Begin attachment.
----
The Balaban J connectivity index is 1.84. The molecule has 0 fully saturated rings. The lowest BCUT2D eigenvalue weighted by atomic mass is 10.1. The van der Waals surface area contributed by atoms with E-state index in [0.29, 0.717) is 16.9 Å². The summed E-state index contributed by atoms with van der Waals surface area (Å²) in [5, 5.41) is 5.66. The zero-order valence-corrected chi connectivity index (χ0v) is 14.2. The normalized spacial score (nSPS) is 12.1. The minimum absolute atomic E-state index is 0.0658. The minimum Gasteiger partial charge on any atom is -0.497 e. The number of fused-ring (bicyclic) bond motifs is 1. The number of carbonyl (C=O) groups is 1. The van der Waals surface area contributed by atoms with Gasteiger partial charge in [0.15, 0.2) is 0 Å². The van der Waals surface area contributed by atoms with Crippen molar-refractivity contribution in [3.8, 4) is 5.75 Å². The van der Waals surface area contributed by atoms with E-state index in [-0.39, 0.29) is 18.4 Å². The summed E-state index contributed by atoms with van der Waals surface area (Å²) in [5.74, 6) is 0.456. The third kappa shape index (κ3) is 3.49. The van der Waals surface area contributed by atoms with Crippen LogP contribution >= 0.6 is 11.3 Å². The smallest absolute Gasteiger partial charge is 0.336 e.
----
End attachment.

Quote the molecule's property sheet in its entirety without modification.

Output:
The Balaban J connectivity index is 1.84. The molecule has 0 fully saturated rings. The lowest BCUT2D eigenvalue weighted by atomic mass is 10.1. The van der Waals surface area contributed by atoms with E-state index in [0.29, 0.717) is 16.9 Å². The summed E-state index contributed by atoms with van der Waals surface area (Å²) in [5, 5.41) is 5.66. The zero-order valence-corrected chi connectivity index (χ0v) is 14.2. The normalized spacial score (nSPS) is 12.1. The minimum absolute atomic E-state index is 0.0658. The minimum Gasteiger partial charge on any atom is -0.497 e. The number of fused-ring (bicyclic) bond motifs is 1. The number of carbonyl (C=O) groups is 1. The van der Waals surface area contributed by atoms with Gasteiger partial charge in [0.15, 0.2) is 0 Å². The van der Waals surface area contributed by atoms with Crippen molar-refractivity contribution in [3.8, 4) is 5.75 Å². The van der Waals surface area contributed by atoms with E-state index in [-0.39, 0.29) is 18.4 Å². The summed E-state index contributed by atoms with van der Waals surface area (Å²) in [5.74, 6) is 0.456. The third kappa shape index (κ3) is 3.49. The van der Waals surface area contributed by atoms with Crippen LogP contribution >= 0.6 is 11.3 Å². The smallest absolute Gasteiger partial charge is 0.336 e.